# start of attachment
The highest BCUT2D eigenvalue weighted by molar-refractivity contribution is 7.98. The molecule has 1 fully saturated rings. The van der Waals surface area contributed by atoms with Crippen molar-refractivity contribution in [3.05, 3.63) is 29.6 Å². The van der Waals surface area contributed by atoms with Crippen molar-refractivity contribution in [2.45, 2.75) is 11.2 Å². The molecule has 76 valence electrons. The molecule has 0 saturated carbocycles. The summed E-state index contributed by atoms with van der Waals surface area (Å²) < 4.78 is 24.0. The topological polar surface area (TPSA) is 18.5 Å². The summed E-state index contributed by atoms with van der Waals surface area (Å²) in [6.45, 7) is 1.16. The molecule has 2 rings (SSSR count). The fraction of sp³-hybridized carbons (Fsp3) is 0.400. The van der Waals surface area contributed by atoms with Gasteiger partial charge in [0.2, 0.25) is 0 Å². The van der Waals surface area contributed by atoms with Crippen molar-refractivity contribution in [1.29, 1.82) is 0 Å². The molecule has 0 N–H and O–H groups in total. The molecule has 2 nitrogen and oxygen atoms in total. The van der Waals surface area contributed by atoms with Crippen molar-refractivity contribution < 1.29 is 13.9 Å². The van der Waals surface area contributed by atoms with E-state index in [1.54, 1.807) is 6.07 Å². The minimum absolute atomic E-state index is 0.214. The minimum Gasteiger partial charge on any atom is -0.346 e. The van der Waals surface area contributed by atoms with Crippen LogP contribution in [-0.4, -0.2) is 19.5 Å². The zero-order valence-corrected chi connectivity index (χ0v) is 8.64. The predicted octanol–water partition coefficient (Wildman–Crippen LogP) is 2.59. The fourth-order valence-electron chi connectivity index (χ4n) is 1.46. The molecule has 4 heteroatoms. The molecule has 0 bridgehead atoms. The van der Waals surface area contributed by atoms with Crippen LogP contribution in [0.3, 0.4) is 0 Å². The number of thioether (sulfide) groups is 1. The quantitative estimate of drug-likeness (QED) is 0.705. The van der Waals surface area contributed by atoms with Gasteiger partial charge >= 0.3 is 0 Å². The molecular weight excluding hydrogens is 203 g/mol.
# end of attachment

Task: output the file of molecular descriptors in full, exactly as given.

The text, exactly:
The highest BCUT2D eigenvalue weighted by molar-refractivity contribution is 7.98. The molecule has 1 fully saturated rings. The van der Waals surface area contributed by atoms with Crippen molar-refractivity contribution in [3.05, 3.63) is 29.6 Å². The van der Waals surface area contributed by atoms with Crippen molar-refractivity contribution in [2.45, 2.75) is 11.2 Å². The molecule has 76 valence electrons. The molecule has 0 saturated carbocycles. The summed E-state index contributed by atoms with van der Waals surface area (Å²) < 4.78 is 24.0. The topological polar surface area (TPSA) is 18.5 Å². The summed E-state index contributed by atoms with van der Waals surface area (Å²) in [6.45, 7) is 1.16. The molecule has 2 rings (SSSR count). The fraction of sp³-hybridized carbons (Fsp3) is 0.400. The van der Waals surface area contributed by atoms with Gasteiger partial charge in [0.2, 0.25) is 0 Å². The van der Waals surface area contributed by atoms with Crippen molar-refractivity contribution in [1.29, 1.82) is 0 Å². The molecule has 0 N–H and O–H groups in total. The molecule has 2 nitrogen and oxygen atoms in total. The van der Waals surface area contributed by atoms with Crippen molar-refractivity contribution < 1.29 is 13.9 Å². The van der Waals surface area contributed by atoms with E-state index in [1.54, 1.807) is 6.07 Å². The minimum absolute atomic E-state index is 0.214. The minimum Gasteiger partial charge on any atom is -0.346 e. The van der Waals surface area contributed by atoms with Crippen LogP contribution in [-0.4, -0.2) is 19.5 Å². The zero-order valence-corrected chi connectivity index (χ0v) is 8.64. The predicted octanol–water partition coefficient (Wildman–Crippen LogP) is 2.59. The fourth-order valence-electron chi connectivity index (χ4n) is 1.46. The molecule has 4 heteroatoms. The molecule has 0 bridgehead atoms. The van der Waals surface area contributed by atoms with Crippen LogP contribution in [0.3, 0.4) is 0 Å². The number of thioether (sulfide) groups is 1. The quantitative estimate of drug-likeness (QED) is 0.705. The van der Waals surface area contributed by atoms with Gasteiger partial charge >= 0.3 is 0 Å². The molecular weight excluding hydrogens is 203 g/mol.